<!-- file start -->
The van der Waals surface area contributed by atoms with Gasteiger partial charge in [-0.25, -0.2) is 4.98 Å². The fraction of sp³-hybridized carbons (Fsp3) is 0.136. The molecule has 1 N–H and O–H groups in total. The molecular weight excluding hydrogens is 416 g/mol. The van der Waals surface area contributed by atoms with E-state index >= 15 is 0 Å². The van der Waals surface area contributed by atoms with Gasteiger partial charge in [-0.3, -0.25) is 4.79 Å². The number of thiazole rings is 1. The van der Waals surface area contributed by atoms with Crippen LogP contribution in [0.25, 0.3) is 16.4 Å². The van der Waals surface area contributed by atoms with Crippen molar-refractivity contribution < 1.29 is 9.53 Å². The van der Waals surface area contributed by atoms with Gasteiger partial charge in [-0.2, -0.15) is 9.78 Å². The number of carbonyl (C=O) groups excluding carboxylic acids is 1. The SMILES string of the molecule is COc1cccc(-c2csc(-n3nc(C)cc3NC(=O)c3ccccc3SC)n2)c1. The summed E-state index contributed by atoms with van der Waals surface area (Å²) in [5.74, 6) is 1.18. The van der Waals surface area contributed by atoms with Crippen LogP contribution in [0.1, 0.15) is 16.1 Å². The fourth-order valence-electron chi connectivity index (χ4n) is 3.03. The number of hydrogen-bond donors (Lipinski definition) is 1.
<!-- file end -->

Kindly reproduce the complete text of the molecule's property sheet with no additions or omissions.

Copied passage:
The van der Waals surface area contributed by atoms with Gasteiger partial charge in [-0.25, -0.2) is 4.98 Å². The fraction of sp³-hybridized carbons (Fsp3) is 0.136. The molecule has 1 N–H and O–H groups in total. The molecular weight excluding hydrogens is 416 g/mol. The van der Waals surface area contributed by atoms with E-state index >= 15 is 0 Å². The van der Waals surface area contributed by atoms with Gasteiger partial charge in [-0.3, -0.25) is 4.79 Å². The number of thiazole rings is 1. The van der Waals surface area contributed by atoms with Crippen LogP contribution in [0.25, 0.3) is 16.4 Å². The van der Waals surface area contributed by atoms with Crippen molar-refractivity contribution < 1.29 is 9.53 Å². The van der Waals surface area contributed by atoms with Gasteiger partial charge in [-0.2, -0.15) is 9.78 Å². The number of carbonyl (C=O) groups excluding carboxylic acids is 1. The SMILES string of the molecule is COc1cccc(-c2csc(-n3nc(C)cc3NC(=O)c3ccccc3SC)n2)c1. The summed E-state index contributed by atoms with van der Waals surface area (Å²) in [5.74, 6) is 1.18. The van der Waals surface area contributed by atoms with Crippen LogP contribution in [0.1, 0.15) is 16.1 Å². The fourth-order valence-electron chi connectivity index (χ4n) is 3.03. The number of hydrogen-bond donors (Lipinski definition) is 1.